May 14, 2008. What Were They Thinking? Last week Teleflora, the Today Show and Donny and Marie Osmond together launched the America's Greatest Mother contest. The organizers created various categories such as "Working Mom" and "CEO Mom." The category title for mothers of children who joined their family through adoption was entitled, "Non-Mom Moms." After a deluge of emails and calls from the adoption community, the category was renamed as "Adoptive Moms." We note that the "CEO" Mom is subtitled "Chairman of Everything Mom."

May 13, 2008. China Adoption Community Provides Assistance in Aftermath of China Earthquake. The devastating earthquake that was centered in China's Sichuan province, just north of Chengdu, has left tens of thousands of people dead or injured. British and American tourists, intent on visiting the world-famous panda sanctuary are among the missing. Schools and hospitals have been hit as have high-rise apartment buildings. Prominent among the organizations offering assistance are those created or sponsored by the American adoption community, notably Half the Sky and Love Without Boundaries. Once again, in a time of crisis, adoptive parents are demonstrating that their love for their children has led them to a permanent bond with their children's homeland. More Information.

May 8, 2008. The View from the United Nations. When asked about intercountry adoption to France from Africa, Annette Rehrl, a spokeswoman from United Nations High Commissioner for Refugees, said, "Children are not abandoned in Africa. They may lose a father or mother or both, but they are never left on their own. They stay with the extended family. Who can say that they'd have a better life in France? That idea comes from European arrogance. We should stop thinking we can tell Africans what's best for them." As happens so often, this U.N. official is fighting a straw foe. We do not advocate taking children away from relatives (or other people) in their birth country who can assume the legal, moral and emotional role of parent. But we do believe that many children have neither birth parents nor relatives who can parent them. In such cases children should be given the opportunity to have permanent, loving parents, wherever they may be found. The real arrogance lies in thinking that children born in Africa are entitled to less than children born in Europe or the United States. More Information.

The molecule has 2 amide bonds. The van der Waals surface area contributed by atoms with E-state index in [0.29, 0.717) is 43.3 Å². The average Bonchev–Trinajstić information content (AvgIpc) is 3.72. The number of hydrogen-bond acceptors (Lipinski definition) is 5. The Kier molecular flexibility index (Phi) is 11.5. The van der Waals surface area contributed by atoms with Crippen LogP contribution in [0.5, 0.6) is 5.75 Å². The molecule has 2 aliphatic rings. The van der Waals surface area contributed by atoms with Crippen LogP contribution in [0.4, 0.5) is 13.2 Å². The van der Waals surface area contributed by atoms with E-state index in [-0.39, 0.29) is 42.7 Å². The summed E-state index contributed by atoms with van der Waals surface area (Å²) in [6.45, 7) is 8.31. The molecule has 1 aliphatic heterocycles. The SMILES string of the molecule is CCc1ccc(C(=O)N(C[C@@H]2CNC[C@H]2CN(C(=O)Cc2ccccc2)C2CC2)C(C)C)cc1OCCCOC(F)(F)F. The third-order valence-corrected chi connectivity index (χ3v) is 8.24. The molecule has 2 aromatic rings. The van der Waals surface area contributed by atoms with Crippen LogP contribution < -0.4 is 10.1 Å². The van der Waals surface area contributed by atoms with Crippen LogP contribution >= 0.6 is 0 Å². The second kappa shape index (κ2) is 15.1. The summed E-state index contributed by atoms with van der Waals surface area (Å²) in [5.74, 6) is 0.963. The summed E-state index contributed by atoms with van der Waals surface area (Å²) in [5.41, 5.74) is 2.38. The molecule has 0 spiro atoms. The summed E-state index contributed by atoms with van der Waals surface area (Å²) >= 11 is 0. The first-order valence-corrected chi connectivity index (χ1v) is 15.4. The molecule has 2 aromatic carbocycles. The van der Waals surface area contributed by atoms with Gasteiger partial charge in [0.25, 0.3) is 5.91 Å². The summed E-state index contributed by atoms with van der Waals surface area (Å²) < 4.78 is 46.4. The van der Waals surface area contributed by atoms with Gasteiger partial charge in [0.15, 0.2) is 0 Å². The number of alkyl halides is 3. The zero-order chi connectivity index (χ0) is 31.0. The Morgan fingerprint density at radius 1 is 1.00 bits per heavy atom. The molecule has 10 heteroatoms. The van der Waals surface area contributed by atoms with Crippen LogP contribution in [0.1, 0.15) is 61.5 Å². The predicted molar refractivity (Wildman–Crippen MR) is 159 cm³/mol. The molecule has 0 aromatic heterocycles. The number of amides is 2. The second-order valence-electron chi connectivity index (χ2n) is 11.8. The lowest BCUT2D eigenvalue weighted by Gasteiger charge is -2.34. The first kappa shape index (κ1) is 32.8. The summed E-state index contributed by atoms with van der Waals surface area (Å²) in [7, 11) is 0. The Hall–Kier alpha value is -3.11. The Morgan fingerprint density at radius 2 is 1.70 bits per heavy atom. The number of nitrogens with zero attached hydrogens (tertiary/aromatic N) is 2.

May 7, 2008. Delay in Processing of Guatemala Transition Cases. The newly appointed Solicitor General of Guatemala (the "Procuradoría General de la Nación" or "PGN") informed the U.S. embassy on April 29 that its office intends to review all adoption cases that have been filed with the PGN, whether or not they were previously approved by the PGN under the prior leadership. According to U.S. sources, the PGN further stated that some cases will also require birth mother interviews. According to Prensa Libre, a Guatemalan newspaper, all intercountry adoptions from Guatemala to the U.S. will be suspended for a month. Whatever the extent of this review, we hope that these grandfathered transition cases will be processed as quickly as possible, for the good of the children involved. More Information.

May 6, 2008. China Referrals for May. The China Center for Adoption Affairs has sent out referrals to potential adoptive parents whose dossiers were logged in with the CCAA between January 10 and January 12, 2006. As these numbers demonstrate, the wait for PAPs continues to grow with each passing month. The ages in this referral batch were mixed, with some children being in the six to seven month range, quite a number between nine and twelve months and others in the two to three year age range. This group of PAPs should be able to travel to adopt their children before the Olympics. We still do not have any definite information on whether there will be adoption travel during the Olympics which begin on August 8.

May 5, 2008. What is Happening to Unparented Children in Guatemala? New Intercountry Adoption from Guatemala to the United States ended at the end of the last year (other than for grandfathered cases). At the present time Guatemalan authorities have the responsibility of creating a new regime for Intercountry Adoption which will meet the requirements of the Hague Convention on Intercountry Adoption generally and as interpreted by the United States State Department. In the meantime we wonder how the unparented children of Guatemala are faring. Much child care was provided in independently funded "hogars" that drew significant financial support from the private adoption world which is now largely defunct. We also do not know what happens to babies whose birth parents are unable to take care of them. The key question is: are the children of Guatemala better off today than they were one year ago? We want to know.

May 1, 2008. Adoption from Foster Care. One very worthwhile alternative for potential adoptive parents hoping to form their family through adoption is adoption from foster care. Many cities have user friendly parent recruitment hotlines which guide PAPs through the requirements and steps in order to adopt children from foster care. One excellent program is created by New York City's Administration for Children's Servcies (ACS). You do not have to live in New York City to work with this program. More Information.

Center for Adoption Policy (CAP)